An advertisement for a trip to Yellowstone National Park

Standing on the opposite side of what early Christians called “acedia” or sloth is the workaholic whose mind at the very least, and body often move compulsively.
They function differently and, therefore, have unique individual and societal impacts, but, in the end, both expressions are well outside of God’s intention for us.

Humans are brilliant at embracing extremes. The cheap fragrance of self-sufficiency tempts us at every corner.

We struggle mightily, however, to identify, embrace and maintain balance in just about anything, for that is truly where life’s most grueling challenges are located.

Physical fitness is one of our biggest stumbling blocks.

America’s “love-hate relationship” with food is well documented. We are one of if not the most obese nations in the world.

We will supersize anything – candy bars, beverages and entire meals. You name it; we’ll find a way to maker it bigger.

Many people live functionally sedentary lives. Even though they may go to work every day and look reasonably fit from the outside, they are slowly wasting away on the inside because of what and how they eat.

Unfortunately, other maladies like anorexia, bulimia and binge eating also factor significantly into America’s disordered approach to food.

Whether we are emotional or social eaters, we crave certain foods and how they can make us feel.

On the other side of the coin, thinking of our penchant for extremes, we find a legion of self-professed “crunchy” women and men who might say, “They don’t live to eat, they eat to live.”

They champion organic or natural unprocessed foods and generally some high form of ecological stewardship.

It wouldn’t be fair to characterize them as never eating cookies or a piece of cake, but it is fair to say that their diet is probably more restrictive than most Americans.

Fast food, eating out often, and overall excess wouldn’t rightly reflect their values.

Then there are the gym gurus, full of as much tribalism as their aforementioned counterparts.

They are often dedicated to all things CrossFit and the world of energy gels, stopwatches and calorie counting. They live and breathe to exercise and pray that you will too.

1 Corinthians 6:19-20 admonishes us to recognize our body as a holy residence of God’s spirit.

Because of this, I am neither advocating for fad dieting nor advising that we kill ourselves for an Adonis physique or sculpted female frame with curves in all of the right places.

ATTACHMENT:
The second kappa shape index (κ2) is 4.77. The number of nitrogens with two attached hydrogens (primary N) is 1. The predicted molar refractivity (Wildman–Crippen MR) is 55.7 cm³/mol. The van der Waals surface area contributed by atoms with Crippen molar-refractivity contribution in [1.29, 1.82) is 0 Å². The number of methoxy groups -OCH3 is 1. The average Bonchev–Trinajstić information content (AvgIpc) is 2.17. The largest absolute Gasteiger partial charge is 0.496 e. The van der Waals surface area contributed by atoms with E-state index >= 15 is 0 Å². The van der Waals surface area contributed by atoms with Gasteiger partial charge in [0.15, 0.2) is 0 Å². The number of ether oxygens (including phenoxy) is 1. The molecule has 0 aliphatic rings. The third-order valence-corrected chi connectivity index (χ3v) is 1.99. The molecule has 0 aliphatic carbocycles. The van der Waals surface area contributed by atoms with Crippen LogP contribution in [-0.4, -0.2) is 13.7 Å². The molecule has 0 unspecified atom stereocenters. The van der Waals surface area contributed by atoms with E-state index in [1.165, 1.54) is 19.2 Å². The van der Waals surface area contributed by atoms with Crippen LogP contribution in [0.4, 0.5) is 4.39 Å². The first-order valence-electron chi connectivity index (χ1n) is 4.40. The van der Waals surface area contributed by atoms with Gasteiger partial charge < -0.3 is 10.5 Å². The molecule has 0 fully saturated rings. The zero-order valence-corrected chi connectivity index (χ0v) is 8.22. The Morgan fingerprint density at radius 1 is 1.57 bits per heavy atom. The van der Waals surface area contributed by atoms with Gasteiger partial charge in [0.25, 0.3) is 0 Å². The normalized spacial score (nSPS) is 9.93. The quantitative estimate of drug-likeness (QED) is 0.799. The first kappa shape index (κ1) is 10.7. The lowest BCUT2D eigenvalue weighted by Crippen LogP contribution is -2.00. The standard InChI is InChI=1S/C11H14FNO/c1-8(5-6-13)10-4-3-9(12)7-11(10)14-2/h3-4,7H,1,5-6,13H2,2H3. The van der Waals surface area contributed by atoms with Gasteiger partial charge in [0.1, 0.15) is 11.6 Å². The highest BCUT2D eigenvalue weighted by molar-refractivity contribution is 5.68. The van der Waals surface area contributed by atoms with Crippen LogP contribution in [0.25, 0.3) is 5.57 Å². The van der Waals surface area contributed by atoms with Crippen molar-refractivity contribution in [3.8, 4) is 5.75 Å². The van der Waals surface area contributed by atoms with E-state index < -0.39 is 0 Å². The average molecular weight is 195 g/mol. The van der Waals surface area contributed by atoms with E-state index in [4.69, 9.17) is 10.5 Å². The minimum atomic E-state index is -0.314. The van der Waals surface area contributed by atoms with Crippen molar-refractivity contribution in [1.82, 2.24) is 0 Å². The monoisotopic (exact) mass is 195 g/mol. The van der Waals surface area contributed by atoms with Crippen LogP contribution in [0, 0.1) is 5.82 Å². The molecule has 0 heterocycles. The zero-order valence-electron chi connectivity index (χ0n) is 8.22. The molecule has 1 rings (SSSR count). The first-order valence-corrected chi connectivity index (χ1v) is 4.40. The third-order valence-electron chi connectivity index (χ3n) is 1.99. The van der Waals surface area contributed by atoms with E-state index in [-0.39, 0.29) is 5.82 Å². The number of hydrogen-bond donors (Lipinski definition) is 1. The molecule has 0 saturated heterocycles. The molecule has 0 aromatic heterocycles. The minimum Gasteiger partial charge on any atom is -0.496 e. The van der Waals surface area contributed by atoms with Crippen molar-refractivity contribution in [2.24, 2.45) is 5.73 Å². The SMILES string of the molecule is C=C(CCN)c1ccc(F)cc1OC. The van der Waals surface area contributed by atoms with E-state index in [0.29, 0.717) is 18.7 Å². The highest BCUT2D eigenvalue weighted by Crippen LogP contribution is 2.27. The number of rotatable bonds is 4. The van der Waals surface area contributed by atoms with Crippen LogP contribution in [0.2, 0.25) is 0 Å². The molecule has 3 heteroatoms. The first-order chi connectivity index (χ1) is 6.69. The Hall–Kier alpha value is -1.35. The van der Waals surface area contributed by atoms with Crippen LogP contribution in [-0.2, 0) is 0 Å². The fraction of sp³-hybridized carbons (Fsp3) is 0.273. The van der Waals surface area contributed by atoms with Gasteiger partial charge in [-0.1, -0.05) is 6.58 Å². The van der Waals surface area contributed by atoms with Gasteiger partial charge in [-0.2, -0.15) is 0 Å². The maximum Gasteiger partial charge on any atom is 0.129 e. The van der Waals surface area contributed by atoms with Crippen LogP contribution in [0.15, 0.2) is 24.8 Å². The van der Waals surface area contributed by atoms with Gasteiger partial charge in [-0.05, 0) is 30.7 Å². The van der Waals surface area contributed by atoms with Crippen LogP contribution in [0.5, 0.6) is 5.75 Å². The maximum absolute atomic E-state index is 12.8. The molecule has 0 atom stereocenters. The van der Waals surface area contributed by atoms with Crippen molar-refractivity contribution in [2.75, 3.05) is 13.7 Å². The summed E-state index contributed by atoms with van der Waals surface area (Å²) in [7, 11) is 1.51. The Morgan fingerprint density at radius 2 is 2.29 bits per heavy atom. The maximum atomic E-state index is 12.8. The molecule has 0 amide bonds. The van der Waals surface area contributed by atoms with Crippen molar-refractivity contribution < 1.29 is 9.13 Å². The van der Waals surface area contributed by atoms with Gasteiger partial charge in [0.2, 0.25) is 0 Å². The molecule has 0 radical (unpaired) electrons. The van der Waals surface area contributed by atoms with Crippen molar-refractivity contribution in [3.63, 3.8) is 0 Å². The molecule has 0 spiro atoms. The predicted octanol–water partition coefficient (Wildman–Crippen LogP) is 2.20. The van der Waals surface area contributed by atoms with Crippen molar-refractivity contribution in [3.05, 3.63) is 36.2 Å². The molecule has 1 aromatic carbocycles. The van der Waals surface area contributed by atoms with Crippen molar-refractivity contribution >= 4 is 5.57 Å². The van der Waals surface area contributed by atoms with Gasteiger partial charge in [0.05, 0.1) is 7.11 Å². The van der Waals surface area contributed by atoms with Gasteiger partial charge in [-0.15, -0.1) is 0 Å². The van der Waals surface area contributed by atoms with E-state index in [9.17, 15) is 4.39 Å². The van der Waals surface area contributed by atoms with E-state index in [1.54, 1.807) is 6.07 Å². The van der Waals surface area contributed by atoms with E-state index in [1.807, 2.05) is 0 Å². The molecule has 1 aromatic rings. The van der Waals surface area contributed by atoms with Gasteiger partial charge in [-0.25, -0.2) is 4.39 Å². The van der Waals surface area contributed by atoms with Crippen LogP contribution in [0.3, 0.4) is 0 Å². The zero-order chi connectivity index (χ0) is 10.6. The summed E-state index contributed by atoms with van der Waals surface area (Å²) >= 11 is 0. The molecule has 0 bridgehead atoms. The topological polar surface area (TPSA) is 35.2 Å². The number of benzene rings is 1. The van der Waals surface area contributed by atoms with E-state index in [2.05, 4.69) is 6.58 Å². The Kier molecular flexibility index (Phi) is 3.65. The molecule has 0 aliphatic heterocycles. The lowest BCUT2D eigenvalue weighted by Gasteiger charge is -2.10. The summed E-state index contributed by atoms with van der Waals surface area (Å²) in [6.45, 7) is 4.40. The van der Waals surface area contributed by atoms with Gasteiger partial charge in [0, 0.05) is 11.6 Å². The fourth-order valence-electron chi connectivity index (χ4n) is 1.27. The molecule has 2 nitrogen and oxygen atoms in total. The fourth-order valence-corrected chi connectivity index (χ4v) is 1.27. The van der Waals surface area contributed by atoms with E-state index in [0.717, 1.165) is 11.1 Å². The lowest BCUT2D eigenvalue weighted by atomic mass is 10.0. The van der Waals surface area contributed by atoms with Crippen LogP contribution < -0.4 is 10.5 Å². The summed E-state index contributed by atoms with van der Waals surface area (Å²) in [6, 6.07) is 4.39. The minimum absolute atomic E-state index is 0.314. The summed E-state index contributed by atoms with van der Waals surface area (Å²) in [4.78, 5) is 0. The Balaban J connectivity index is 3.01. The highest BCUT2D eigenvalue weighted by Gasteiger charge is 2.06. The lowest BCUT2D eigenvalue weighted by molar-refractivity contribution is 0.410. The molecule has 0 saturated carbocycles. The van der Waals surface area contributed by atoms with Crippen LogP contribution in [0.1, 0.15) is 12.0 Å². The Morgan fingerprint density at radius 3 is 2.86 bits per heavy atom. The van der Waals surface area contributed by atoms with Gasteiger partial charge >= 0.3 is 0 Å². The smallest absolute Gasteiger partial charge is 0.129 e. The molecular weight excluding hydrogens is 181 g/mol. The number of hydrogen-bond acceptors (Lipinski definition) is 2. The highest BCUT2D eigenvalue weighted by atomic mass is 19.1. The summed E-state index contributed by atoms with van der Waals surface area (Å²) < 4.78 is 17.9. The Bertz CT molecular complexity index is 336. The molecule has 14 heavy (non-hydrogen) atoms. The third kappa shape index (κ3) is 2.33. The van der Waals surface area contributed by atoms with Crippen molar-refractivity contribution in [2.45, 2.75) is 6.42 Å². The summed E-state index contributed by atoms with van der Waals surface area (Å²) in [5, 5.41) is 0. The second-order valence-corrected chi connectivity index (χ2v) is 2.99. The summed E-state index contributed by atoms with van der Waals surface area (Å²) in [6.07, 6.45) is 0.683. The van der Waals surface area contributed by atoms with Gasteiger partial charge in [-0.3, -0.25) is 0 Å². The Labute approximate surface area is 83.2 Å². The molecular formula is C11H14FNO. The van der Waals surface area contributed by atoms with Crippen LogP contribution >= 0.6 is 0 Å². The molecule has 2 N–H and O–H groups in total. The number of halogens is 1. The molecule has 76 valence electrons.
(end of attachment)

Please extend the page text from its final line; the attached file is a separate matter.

It is an error to worship the body, but just as much as it is to neglect or abuse it. The body is not an experiment like Ivan Drago in “Rocky IV,” that is to be constantly pushed beyond its limits.

No matter its particular limitations and quirks, your body is a precious gift that you should honor God with by treating it with great care.

At the very least, this means getting adequate rest and sleep as well as committing to a lifestyle of physical fitness and healthy eating.

Some of us have genetic disorders, physical conditions and other medical hiccups that limit our fitness level.

We may never reach the fitness heights of others, but that doesn’t preclude us from doing the best with what we have.

We all have the capacity to begin right where we are and take it one day at a time in consistently improving our lot for a healthier body and life.

A few weeks ago, a woman’s car stalled in the middle of the Target parking lot. With a toddler in the back seat, she seemed frustrated and scared, especially as no one stopped to help her.

I walked over and asked her to put the car in neutral, which would allow me to push it forward and then get in front to push it backward a few hundred feet into a parking space. All I needed her to do was steer.

After pushing her mid-sized, four-door sedan out of harm’s way and learning that her boyfriend was in route to help, I accepted her thanks and went on my way.

In my car catching my breath, I thought of how my ability to help this woman correlated with eating healthy and being committed to physical fitness. God was able to use me because I have chosen to treat my body well.

That is ultimately what physical fitness is all about – being in a better position to help ourselves and others as extensions of God.

However, this requires the sacrifice of preventative and regular maintenance on your body.

Mental and spiritual health are important as well, but we can’t neglect the physical.

You don’t need to be a triathlete or fitness aficionado. Just get moving in the right direction.

James Ellis III is a writer and senior pastor of Peace Fellowship Church in Washington, D.C. You can view his blogs here and follow him on Twitter @PastorPoet.

Share This